Coulda, shoulda, woulda

Perhaps you’ve seen this expression in English before. Perhaps you’ve seen each word used individually, but never put together. Or perhaps you’ve never seen any of these words being put to use at all. Let’s start, then, by explaining each term individually.

We all know how the English language likes a good abbreviation. From ‘you’re’ to ‘would’ve’, it implements them both in writing and in speaking. Normally, when we see a verb (in this case modal verbs) ending in ‘a’, we assume that it’s an abbreviation between said verb and the preposition to. For example: wanna — want to; gonna — going to; etc.

However, in this case, each of these is the abbreviation of a modal verb (could, should, would) with the auxiliary verb ‘have’. The combination of a modal verb and have plus a third main verb in its past participle form is called a modal perfect.

What are these modal perfects for? We use them when we want to refer to a hypothetical turn of events in the past. That is to say, when we wish we could change something but can’t because it has already happened. For example:

“I failed the test. I should have studied more.” (but I didn’t)

“If I had known, I would have been prepared.” (but I wasn’t)

“Things could have been different.” (but they weren’t)

And so the combination of these abbreviations of modal perfects creates an expression (the order of the words sometimes changes to ‘shoulda, coulda, woulda’, ‘woulda, coulda, shoulda’, etc., but the meaning is always the same) that indicates there is no point in think about which things could have been different in the past because it doesn’t change the result.

This expression can be implemented into all kinds of contexts. We can use it either to indicate that we should have thought before acting so we could have prevented a mistake, or to indicate that there is no point in feeling sorry for what we did wrong because the past is the past.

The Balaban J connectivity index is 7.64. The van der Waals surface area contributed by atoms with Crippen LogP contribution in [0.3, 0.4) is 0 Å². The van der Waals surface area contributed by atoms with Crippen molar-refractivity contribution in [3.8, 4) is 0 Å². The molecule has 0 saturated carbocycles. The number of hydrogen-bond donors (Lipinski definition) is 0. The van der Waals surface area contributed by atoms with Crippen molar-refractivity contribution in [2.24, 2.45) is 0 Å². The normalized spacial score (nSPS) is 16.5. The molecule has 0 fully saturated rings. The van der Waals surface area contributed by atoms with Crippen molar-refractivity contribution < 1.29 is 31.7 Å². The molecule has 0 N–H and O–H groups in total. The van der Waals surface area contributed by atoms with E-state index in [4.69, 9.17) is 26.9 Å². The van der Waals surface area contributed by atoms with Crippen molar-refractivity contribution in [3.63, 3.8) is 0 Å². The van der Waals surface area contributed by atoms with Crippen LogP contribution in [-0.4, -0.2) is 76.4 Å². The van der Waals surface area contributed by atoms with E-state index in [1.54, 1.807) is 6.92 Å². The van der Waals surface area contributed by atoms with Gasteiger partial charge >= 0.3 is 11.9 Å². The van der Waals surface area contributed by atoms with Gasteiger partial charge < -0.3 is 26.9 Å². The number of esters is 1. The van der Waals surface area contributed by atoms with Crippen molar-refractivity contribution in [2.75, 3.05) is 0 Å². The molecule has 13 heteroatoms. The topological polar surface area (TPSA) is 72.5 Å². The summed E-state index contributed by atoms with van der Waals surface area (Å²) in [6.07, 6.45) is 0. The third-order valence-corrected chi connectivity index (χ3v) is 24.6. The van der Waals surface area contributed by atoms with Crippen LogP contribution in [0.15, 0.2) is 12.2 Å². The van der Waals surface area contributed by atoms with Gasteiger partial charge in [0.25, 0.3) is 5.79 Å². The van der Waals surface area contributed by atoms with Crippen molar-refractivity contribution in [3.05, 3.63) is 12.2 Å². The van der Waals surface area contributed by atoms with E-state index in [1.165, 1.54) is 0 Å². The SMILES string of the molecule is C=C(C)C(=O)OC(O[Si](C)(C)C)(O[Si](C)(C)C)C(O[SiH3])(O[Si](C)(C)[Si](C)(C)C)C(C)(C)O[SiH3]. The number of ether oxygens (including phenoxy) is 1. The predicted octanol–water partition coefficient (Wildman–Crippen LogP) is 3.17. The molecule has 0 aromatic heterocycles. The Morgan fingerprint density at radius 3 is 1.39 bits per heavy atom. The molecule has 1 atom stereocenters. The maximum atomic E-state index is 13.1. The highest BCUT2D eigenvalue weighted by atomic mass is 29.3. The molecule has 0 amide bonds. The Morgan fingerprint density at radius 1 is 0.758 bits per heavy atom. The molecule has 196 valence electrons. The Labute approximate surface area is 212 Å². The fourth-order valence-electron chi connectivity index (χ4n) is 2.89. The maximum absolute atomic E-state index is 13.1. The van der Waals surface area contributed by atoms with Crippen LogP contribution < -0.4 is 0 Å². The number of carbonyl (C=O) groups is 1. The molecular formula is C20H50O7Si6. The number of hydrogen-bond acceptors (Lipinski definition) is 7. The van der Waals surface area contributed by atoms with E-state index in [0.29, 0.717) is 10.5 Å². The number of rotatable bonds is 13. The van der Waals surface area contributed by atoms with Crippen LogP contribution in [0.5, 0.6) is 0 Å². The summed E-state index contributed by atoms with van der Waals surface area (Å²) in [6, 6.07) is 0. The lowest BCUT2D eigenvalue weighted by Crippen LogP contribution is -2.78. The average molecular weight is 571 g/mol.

Here are a couple of examples to help illustrate both those scenarios:

PERSON A: I’m sorry, I wish I hadn’t done that.

PERSON B: Ah, coulda, shoulda, woulda.

In this case, PERSON B is not accepting PERSON A’s apology because it’s too late to take back what they did.

PERSON A: This project was a disaster.

PERSON B: Well, coulda, shoulda, woulda. We’ll do a better job next time.

In this case, PERSON B is indicating that there is no point lamenting what went wrong and that instead they should focus on not making the same mistakes next time.

There’s a chance you will also find this expression used as a noun, more specifically, as a synonym of regret, a what-if, or things that we wish we had done differently in the past. For instance:

“My grandfather told me to enjoy the present, unlike him, who had too many coulda-shoulda-wouldas in his life.”

“I don’t know what to choose! I’m afraid I’ll have this coulda-shoulda-woulda with me forever if I make the wrong choice.”


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Gracias a Camila Binetti por la nota, Cecilia Musis por la traducción al inglés, Araceli Sabransky por las publicaciones para instagram, y Christian Trappani por la organización.

Glosa Idiomas 


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